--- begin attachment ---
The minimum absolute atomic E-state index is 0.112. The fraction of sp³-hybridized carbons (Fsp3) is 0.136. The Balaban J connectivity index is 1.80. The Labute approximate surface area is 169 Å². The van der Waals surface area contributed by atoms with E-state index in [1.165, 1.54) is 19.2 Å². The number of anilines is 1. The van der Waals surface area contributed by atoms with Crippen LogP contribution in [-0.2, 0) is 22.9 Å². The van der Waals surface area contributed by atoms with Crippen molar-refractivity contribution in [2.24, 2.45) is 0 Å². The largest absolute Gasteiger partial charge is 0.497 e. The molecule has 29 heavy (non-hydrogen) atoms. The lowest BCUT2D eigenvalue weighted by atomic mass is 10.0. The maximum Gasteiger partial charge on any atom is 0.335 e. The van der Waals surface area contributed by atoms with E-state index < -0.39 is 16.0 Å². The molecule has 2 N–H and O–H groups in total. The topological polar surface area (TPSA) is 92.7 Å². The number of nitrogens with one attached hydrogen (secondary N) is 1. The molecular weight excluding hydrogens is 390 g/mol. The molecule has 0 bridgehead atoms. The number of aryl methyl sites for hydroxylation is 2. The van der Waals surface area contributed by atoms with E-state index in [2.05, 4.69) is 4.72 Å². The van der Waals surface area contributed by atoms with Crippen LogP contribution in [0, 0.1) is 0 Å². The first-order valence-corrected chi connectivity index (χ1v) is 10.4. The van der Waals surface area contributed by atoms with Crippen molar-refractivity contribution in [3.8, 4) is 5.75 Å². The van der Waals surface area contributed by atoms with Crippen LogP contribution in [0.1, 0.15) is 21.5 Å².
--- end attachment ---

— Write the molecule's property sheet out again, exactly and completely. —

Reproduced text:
The minimum absolute atomic E-state index is 0.112. The fraction of sp³-hybridized carbons (Fsp3) is 0.136. The Balaban J connectivity index is 1.80. The Labute approximate surface area is 169 Å². The van der Waals surface area contributed by atoms with E-state index in [1.165, 1.54) is 19.2 Å². The number of anilines is 1. The van der Waals surface area contributed by atoms with Crippen LogP contribution in [-0.2, 0) is 22.9 Å². The van der Waals surface area contributed by atoms with Crippen molar-refractivity contribution in [2.24, 2.45) is 0 Å². The largest absolute Gasteiger partial charge is 0.497 e. The molecule has 29 heavy (non-hydrogen) atoms. The lowest BCUT2D eigenvalue weighted by atomic mass is 10.0. The maximum Gasteiger partial charge on any atom is 0.335 e. The van der Waals surface area contributed by atoms with E-state index < -0.39 is 16.0 Å². The molecule has 2 N–H and O–H groups in total. The topological polar surface area (TPSA) is 92.7 Å². The number of nitrogens with one attached hydrogen (secondary N) is 1. The molecular weight excluding hydrogens is 390 g/mol. The molecule has 0 bridgehead atoms. The number of aryl methyl sites for hydroxylation is 2. The van der Waals surface area contributed by atoms with E-state index in [2.05, 4.69) is 4.72 Å². The van der Waals surface area contributed by atoms with Crippen LogP contribution in [0, 0.1) is 0 Å². The first-order valence-corrected chi connectivity index (χ1v) is 10.4. The van der Waals surface area contributed by atoms with Crippen molar-refractivity contribution in [3.8, 4) is 5.75 Å². The van der Waals surface area contributed by atoms with Crippen LogP contribution in [0.1, 0.15) is 21.5 Å².